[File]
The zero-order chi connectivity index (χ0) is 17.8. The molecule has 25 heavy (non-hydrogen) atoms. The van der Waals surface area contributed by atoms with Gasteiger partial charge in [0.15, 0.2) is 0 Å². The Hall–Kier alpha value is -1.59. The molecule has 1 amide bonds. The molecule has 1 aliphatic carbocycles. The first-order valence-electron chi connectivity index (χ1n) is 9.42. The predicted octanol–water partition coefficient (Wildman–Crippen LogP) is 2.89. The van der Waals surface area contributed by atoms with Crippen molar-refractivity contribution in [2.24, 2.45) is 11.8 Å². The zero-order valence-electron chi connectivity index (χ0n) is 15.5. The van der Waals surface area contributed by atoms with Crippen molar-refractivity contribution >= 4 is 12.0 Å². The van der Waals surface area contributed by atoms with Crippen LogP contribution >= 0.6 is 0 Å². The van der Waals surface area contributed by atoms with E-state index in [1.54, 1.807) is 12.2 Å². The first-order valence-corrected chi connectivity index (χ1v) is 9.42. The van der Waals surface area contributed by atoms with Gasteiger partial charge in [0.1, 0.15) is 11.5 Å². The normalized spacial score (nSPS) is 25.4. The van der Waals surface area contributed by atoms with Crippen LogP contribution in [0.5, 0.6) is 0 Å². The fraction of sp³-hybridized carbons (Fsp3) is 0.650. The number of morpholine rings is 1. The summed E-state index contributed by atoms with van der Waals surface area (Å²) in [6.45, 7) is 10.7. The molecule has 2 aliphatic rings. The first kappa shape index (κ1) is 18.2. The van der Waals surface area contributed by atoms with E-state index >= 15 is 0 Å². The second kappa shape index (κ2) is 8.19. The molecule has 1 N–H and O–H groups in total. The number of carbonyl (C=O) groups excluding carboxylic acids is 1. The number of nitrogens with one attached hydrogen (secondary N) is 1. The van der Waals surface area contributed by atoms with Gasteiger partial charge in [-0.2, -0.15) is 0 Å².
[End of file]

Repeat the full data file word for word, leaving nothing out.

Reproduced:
The zero-order chi connectivity index (χ0) is 17.8. The molecule has 25 heavy (non-hydrogen) atoms. The van der Waals surface area contributed by atoms with Gasteiger partial charge in [0.15, 0.2) is 0 Å². The Hall–Kier alpha value is -1.59. The molecule has 1 amide bonds. The molecule has 1 aliphatic carbocycles. The first-order valence-electron chi connectivity index (χ1n) is 9.42. The predicted octanol–water partition coefficient (Wildman–Crippen LogP) is 2.89. The van der Waals surface area contributed by atoms with Crippen molar-refractivity contribution in [2.24, 2.45) is 11.8 Å². The zero-order valence-electron chi connectivity index (χ0n) is 15.5. The van der Waals surface area contributed by atoms with Crippen molar-refractivity contribution >= 4 is 12.0 Å². The van der Waals surface area contributed by atoms with Crippen LogP contribution >= 0.6 is 0 Å². The van der Waals surface area contributed by atoms with E-state index in [1.54, 1.807) is 12.2 Å². The first-order valence-corrected chi connectivity index (χ1v) is 9.42. The van der Waals surface area contributed by atoms with Gasteiger partial charge in [0.1, 0.15) is 11.5 Å². The normalized spacial score (nSPS) is 25.4. The van der Waals surface area contributed by atoms with Crippen LogP contribution in [0.5, 0.6) is 0 Å². The fraction of sp³-hybridized carbons (Fsp3) is 0.650. The number of morpholine rings is 1. The summed E-state index contributed by atoms with van der Waals surface area (Å²) in [6.45, 7) is 10.7. The molecule has 2 aliphatic rings. The first kappa shape index (κ1) is 18.2. The van der Waals surface area contributed by atoms with E-state index >= 15 is 0 Å². The second kappa shape index (κ2) is 8.19. The molecule has 1 N–H and O–H groups in total. The number of carbonyl (C=O) groups excluding carboxylic acids is 1. The number of nitrogens with one attached hydrogen (secondary N) is 1. The van der Waals surface area contributed by atoms with Gasteiger partial charge in [-0.2, -0.15) is 0 Å².